DRAFT GENOME OF THE HONG KONG OYSTER CRASSOSTREA HONGKONGENSIS
Ziniu Yu, Yang Zhang and Zhiming Xiang
South China Sea Institute of Oceanology, Chinese Academy of Sciences, Guangzhou 510301, China; Address: 164 West Xingang Road, Guangzhou 510301, P. R. China.
Key words: Crassostrea hongkongensis,Genome, Assembly, Annotation
Hong Kong oyster Crassostrea hongkongensis, a member of the phylum Mollusca, is a dominant oyster species along the coast waters of South China Sea, with a long cultivation history and has been a popular seafood with a high market demand. The identification of genes related to various physiological processes in this oyster might enhance our understanding of reproduction, possibly contributing to the production of high-quality seeds and also help understand the underlying molecular mechanisms of the traits related to immunity and stress adaptation, which may provide a basis for better strain development in aquaculture.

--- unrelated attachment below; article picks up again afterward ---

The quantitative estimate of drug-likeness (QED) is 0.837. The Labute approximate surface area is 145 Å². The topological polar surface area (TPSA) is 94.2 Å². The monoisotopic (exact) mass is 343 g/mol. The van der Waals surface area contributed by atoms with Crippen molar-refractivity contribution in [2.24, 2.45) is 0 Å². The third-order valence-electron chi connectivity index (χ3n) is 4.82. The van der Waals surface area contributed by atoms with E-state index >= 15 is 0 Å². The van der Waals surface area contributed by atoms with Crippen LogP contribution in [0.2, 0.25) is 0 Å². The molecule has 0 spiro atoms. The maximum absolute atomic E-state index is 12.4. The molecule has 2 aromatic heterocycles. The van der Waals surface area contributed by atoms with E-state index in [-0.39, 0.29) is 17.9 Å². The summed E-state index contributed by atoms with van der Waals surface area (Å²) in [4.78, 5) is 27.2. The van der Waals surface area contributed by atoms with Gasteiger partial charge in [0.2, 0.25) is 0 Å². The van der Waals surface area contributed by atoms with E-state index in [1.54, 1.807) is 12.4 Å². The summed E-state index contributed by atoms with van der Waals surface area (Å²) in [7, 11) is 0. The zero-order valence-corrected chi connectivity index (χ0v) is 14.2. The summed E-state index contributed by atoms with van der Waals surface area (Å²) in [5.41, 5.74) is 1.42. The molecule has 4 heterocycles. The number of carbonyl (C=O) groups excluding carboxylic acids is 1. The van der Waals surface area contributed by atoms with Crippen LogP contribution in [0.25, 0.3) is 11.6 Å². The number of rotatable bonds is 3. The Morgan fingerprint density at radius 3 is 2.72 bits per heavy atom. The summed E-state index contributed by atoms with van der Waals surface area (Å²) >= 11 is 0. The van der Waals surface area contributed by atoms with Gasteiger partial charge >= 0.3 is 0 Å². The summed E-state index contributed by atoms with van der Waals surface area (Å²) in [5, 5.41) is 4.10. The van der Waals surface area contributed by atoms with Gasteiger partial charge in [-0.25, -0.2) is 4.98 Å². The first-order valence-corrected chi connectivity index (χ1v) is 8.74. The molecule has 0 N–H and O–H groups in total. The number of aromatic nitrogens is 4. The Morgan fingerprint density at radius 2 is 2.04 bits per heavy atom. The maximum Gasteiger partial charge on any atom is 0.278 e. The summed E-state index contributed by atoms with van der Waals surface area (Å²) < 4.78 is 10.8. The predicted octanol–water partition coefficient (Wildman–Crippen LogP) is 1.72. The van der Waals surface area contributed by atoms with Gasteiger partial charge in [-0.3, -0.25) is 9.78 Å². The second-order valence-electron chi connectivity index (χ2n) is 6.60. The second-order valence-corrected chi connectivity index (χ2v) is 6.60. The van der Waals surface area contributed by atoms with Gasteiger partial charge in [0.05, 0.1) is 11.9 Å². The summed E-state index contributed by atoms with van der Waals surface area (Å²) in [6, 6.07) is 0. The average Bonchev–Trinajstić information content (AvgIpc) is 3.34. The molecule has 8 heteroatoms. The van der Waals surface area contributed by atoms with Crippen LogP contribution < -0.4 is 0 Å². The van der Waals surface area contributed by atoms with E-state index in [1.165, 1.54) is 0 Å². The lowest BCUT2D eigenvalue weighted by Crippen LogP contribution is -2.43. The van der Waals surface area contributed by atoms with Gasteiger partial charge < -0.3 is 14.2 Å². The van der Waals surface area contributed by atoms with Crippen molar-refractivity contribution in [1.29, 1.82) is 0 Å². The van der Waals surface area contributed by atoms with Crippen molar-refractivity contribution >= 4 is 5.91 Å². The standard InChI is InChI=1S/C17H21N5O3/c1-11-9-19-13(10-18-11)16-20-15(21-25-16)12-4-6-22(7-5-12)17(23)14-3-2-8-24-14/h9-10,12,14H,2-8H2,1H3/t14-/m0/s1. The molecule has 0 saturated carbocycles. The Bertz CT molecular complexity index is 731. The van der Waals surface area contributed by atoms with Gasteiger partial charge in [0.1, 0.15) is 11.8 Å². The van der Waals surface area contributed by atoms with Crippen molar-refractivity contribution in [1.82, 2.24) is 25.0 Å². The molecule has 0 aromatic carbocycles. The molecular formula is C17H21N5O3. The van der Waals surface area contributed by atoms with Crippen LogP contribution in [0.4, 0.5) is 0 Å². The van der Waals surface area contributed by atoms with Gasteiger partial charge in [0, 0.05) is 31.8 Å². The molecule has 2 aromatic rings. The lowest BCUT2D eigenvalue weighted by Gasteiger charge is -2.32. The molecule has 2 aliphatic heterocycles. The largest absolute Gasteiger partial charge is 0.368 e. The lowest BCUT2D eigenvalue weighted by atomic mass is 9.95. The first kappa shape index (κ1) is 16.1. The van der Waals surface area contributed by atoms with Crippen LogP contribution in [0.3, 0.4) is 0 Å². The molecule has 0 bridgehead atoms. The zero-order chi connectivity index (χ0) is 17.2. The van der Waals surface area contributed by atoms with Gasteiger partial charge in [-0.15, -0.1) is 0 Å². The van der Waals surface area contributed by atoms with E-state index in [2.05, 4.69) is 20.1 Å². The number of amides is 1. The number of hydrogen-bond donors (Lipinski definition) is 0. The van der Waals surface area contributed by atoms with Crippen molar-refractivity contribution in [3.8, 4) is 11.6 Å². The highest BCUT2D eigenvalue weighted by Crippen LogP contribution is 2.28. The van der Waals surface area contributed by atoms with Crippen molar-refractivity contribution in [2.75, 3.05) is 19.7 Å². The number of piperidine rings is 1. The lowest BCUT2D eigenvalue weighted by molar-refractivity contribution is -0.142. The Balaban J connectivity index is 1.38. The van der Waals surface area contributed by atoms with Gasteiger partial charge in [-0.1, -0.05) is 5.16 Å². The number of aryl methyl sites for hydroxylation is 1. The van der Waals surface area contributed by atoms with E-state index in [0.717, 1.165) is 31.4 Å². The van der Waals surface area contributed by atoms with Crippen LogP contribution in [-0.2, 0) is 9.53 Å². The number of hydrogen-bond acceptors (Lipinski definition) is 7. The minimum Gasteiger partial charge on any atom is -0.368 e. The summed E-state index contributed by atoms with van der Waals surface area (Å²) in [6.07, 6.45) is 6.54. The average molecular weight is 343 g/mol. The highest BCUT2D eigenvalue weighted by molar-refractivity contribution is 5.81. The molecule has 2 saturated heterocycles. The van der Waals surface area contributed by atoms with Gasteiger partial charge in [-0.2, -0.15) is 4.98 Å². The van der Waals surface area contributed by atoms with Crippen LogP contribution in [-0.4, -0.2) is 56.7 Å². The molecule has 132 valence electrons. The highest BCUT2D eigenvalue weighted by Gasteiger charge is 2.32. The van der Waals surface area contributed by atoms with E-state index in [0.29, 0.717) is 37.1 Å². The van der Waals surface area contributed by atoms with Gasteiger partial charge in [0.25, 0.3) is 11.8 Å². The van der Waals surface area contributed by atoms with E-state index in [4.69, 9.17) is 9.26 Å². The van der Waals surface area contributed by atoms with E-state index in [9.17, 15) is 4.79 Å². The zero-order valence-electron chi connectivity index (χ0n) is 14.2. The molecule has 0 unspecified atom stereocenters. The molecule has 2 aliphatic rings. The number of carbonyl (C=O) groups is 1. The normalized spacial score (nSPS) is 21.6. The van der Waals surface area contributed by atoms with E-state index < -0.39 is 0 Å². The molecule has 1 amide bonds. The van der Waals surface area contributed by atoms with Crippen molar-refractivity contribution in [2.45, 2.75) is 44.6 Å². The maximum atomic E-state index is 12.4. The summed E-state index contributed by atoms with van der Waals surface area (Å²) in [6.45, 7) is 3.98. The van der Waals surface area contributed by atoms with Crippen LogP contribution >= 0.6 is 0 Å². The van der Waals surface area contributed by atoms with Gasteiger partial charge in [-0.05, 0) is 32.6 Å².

A total of 147.25 gigabases (Gb) of raw reads were obtained from genome mapping of the Hong Kong oysters by PE125 format of high throughput sequencing on Illumina HiSeq 2500 platform. The estimated final genome assembly (714.88 Mb), covering about 98.20% of the estimated genome size, was found to be composed of 20.34 Kb of contig N50 and 618.24 Kb of scaffold N50 respectively. A total number of 35,624 genes were predicted; of which 90.84% were annotated on the basis of available genomic databases and 1,223 gene families were found to be specific to C. hongkongensis. A total of 154 tRNA, 83 rRNA, 807 miRNA, 2,607 pseudogenes and 415.71 Mb repetitive sequences were predicted. Based on comparisons with other all studies of C. hongkongensis with other oysters and non-mollusk species it could be concluded that oyster genome might not have undergone large-scale genome duplication events. In addition, the molecular basis of hemolytic phagocytosis and shell formation were also analyzed in genomic level. In conclusion, we report the first draft genome sequence, assembly and annotation of C. hongkongensis. The assembled genome will provide a valuable resource for the study of essential physiological processes, phylogeny and evolution among this Hong Kong oyster.